• Royalty and Brand Payments to Related Parties: Presently, there are no specific provisions in SEBI’s Listing Regulations for the payments made pertaining to brand and royalty to related parties. Kotak Committee recommended that payments made by listed entities with respect to brands usage/royalty amounting to more than 5% of consolidated turnover of the listed entity may require prior approval from the shareholders on a “majority of minority” basis. This sub-limit of 5% will be considered within the overall 10% limit to determine ‘Material RPTs’. The proposed provisions relating to ‘Royalty and Brand Payments to Related Parties’ is going to have a significant impact on the listed Indian companies which are joint venture / associate / subsidiaries of foreign holding company. Pursuant to the Kotak Committee’s recommendation, the shareholders’ approval is required for payments relating to brands usage/royalty in excess of 5% of consolidated turnover of listed entity. Such approval will be required even if the transaction is in the ordinary course of business and on arm’s length basis (important conditions under Cos. Act, 2013). One of the interesting recommendations is w.r.t. the voting which will be on “majority of minority” basis. Therefore, Kotak Panel recommends that the related parties or the recipient parties are abstained from voting such resolution. In my view, this provision will also have an impact on the foreign exchange inflows and outflows. At the same time, approval under the Companies Act, 2013 will be required when the prescribed thresholds (under the Rules) are breached.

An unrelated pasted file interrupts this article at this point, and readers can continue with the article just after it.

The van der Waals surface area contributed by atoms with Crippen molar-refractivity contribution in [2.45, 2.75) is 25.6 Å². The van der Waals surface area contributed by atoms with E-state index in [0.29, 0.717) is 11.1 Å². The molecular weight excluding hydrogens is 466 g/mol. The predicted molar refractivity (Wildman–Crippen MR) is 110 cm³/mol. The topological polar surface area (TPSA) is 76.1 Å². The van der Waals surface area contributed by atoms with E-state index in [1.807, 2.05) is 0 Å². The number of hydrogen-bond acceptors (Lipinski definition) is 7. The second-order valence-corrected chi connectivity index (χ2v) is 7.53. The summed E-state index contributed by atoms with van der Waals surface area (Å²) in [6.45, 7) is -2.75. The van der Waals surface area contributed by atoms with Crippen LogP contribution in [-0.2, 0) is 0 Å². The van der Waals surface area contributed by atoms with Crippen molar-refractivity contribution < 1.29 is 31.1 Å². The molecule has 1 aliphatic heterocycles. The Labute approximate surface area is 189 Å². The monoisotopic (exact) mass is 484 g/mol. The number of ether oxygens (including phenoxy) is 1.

• Materiality Policy: Pursuant to the extant provisions of SEBI’s Listing Regulations, the listed entities are under obligation to formulate a Policy on materiality of RPTs and on dealing with RPTs. W.r.t. the Materiality Policy, the Kotak Panel has suggested following recommendations:
  • Policy shall include clear monetary threshold limits duly approved by Board of Directors,
  • Materiality Policy should be reviewed and updated at least once every 3 years.

Based on my research and analysis, some listed companies have prepared Materiality Policy on RPTs as one-page document. In the Policy, the companies have given necessary references to SEBI’s Listing Regulations, Companies Act, 2013 and Accounting Standard, as applicable. Probably, based on this practice, Kotak Panel might have recommended monetary threshold limits for approval. Also taking into consideration the constant changes in the business and economic environment along with significant changes in the applicable law, Kotak Committee has rightly recommended reviewing and updating Materiality Policy at least once in 3 years.

Conclusion: In my view, the focus of Kotak Committee is more on the disclosures of RPTs and not on the compliance / approval aspect of it. Even after the Committee recommendations, there is no harmony in the provisions relating to RPTs under the Companies Act, 2013 and SEBI’s Listing Regulations. Presently, there is harmony in only two provisions of RPTs under the two laws: (i) Type of shareholders’ resolution (i.e. ordinary resolution) and (ii) Audit Committee’s Omnibus approval. In my view, there ought to some unanimity on the provisions relating to RPTs w.r.t. the pricing, related parties, restriction on voting of related parties, ordinary course of business / arm’s length basis, board approval process, etc.

Gaurav N. Pingle is a Practising Company Secretary from Pune. He handles various assignments of Secretarial Audits, Due Diligence, Quarterly compliance audit of listed companies, routine compliance (under Companies Act & FEMA) for private companies, wholly owned subsidiaries, joint venture companies. As an Author, he religiously writes articles and columns on the current case laws, latest happenings in Corporate Laws and articulates his views, which are published in leading business and professional journals.  Many of his articles have bagged the “Best Article” award. He is visiting faculty for the Company Law & Securities Laws at ILS Law College, Pune, Pune Chapter of ICSI, Thane Chapter of ICSI and also at various colleges in Pune, Mangalore, Udipi. ​(E): gp@csgauravpingle.com , (W): www.csgauravpingle.com .